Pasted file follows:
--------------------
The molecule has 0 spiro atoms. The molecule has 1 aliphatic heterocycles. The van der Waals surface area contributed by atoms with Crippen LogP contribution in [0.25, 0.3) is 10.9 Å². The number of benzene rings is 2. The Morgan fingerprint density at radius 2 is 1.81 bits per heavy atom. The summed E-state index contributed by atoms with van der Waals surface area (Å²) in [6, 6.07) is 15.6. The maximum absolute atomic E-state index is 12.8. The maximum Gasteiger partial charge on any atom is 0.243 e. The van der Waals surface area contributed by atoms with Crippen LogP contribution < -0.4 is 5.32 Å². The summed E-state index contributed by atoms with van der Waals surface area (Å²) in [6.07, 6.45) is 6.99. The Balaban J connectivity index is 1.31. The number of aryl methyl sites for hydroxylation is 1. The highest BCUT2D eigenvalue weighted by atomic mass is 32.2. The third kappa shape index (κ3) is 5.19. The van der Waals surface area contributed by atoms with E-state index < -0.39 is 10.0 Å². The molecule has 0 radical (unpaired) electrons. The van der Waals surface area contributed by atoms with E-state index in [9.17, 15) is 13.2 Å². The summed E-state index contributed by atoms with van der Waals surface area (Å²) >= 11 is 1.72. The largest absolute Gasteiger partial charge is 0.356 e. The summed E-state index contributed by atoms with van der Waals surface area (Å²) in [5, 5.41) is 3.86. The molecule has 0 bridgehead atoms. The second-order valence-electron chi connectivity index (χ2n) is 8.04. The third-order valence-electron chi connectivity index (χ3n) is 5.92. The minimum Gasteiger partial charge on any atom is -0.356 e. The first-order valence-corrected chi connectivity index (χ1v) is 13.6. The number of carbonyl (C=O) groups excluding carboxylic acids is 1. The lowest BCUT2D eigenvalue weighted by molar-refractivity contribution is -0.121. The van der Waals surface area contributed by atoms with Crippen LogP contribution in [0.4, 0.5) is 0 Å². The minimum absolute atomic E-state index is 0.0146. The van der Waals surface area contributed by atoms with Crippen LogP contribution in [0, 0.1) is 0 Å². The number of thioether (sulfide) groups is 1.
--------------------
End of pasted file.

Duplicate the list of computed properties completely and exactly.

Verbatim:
The molecule has 0 spiro atoms. The molecule has 1 aliphatic heterocycles. The van der Waals surface area contributed by atoms with Crippen LogP contribution in [0.25, 0.3) is 10.9 Å². The number of benzene rings is 2. The Morgan fingerprint density at radius 2 is 1.81 bits per heavy atom. The summed E-state index contributed by atoms with van der Waals surface area (Å²) in [6, 6.07) is 15.6. The maximum absolute atomic E-state index is 12.8. The maximum Gasteiger partial charge on any atom is 0.243 e. The van der Waals surface area contributed by atoms with Crippen LogP contribution < -0.4 is 5.32 Å². The summed E-state index contributed by atoms with van der Waals surface area (Å²) in [6.07, 6.45) is 6.99. The Balaban J connectivity index is 1.31. The number of aryl methyl sites for hydroxylation is 1. The highest BCUT2D eigenvalue weighted by atomic mass is 32.2. The third kappa shape index (κ3) is 5.19. The van der Waals surface area contributed by atoms with E-state index < -0.39 is 10.0 Å². The molecule has 0 radical (unpaired) electrons. The van der Waals surface area contributed by atoms with E-state index in [9.17, 15) is 13.2 Å². The summed E-state index contributed by atoms with van der Waals surface area (Å²) >= 11 is 1.72. The largest absolute Gasteiger partial charge is 0.356 e. The summed E-state index contributed by atoms with van der Waals surface area (Å²) in [5, 5.41) is 3.86. The molecule has 0 bridgehead atoms. The second-order valence-electron chi connectivity index (χ2n) is 8.04. The third-order valence-electron chi connectivity index (χ3n) is 5.92. The minimum Gasteiger partial charge on any atom is -0.356 e. The first-order valence-corrected chi connectivity index (χ1v) is 13.6. The number of carbonyl (C=O) groups excluding carboxylic acids is 1. The lowest BCUT2D eigenvalue weighted by molar-refractivity contribution is -0.121. The van der Waals surface area contributed by atoms with Crippen LogP contribution in [0.4, 0.5) is 0 Å². The minimum absolute atomic E-state index is 0.0146. The van der Waals surface area contributed by atoms with Crippen LogP contribution in [0, 0.1) is 0 Å². The number of thioether (sulfide) groups is 1.